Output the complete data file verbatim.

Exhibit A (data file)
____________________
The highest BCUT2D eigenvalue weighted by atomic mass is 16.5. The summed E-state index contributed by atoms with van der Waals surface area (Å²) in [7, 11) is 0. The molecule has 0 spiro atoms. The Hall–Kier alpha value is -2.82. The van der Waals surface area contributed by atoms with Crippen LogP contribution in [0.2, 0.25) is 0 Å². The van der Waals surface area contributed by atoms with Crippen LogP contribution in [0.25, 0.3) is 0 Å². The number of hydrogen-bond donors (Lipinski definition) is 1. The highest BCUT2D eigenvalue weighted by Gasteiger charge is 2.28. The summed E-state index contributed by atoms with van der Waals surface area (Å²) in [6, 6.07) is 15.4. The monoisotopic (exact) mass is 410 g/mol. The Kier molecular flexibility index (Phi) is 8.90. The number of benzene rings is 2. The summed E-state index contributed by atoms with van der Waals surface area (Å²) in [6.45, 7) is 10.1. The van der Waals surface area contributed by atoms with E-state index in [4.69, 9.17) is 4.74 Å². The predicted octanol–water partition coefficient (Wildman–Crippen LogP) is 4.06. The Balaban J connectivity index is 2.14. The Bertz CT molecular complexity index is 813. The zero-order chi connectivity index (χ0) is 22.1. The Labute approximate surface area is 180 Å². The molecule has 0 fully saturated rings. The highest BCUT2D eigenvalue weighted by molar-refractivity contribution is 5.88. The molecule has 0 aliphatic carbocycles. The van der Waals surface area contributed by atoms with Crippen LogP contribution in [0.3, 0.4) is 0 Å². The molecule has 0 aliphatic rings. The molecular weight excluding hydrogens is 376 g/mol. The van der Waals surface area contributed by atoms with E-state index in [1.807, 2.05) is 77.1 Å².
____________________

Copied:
The highest BCUT2D eigenvalue weighted by atomic mass is 16.5. The summed E-state index contributed by atoms with van der Waals surface area (Å²) in [7, 11) is 0. The molecule has 0 spiro atoms. The Hall–Kier alpha value is -2.82. The van der Waals surface area contributed by atoms with Crippen LogP contribution in [0.2, 0.25) is 0 Å². The van der Waals surface area contributed by atoms with Crippen LogP contribution in [0.25, 0.3) is 0 Å². The number of hydrogen-bond donors (Lipinski definition) is 1. The highest BCUT2D eigenvalue weighted by Gasteiger charge is 2.28. The summed E-state index contributed by atoms with van der Waals surface area (Å²) in [6, 6.07) is 15.4. The monoisotopic (exact) mass is 410 g/mol. The Kier molecular flexibility index (Phi) is 8.90. The number of benzene rings is 2. The summed E-state index contributed by atoms with van der Waals surface area (Å²) in [6.45, 7) is 10.1. The van der Waals surface area contributed by atoms with E-state index in [4.69, 9.17) is 4.74 Å². The predicted octanol–water partition coefficient (Wildman–Crippen LogP) is 4.06. The Balaban J connectivity index is 2.14. The Bertz CT molecular complexity index is 813. The zero-order chi connectivity index (χ0) is 22.1. The Labute approximate surface area is 180 Å². The molecule has 0 fully saturated rings. The highest BCUT2D eigenvalue weighted by molar-refractivity contribution is 5.88. The molecule has 0 aliphatic carbocycles. The van der Waals surface area contributed by atoms with Crippen LogP contribution in [0.3, 0.4) is 0 Å². The molecule has 0 aliphatic rings. The molecular weight excluding hydrogens is 376 g/mol. The van der Waals surface area contributed by atoms with E-state index in [1.807, 2.05) is 77.1 Å².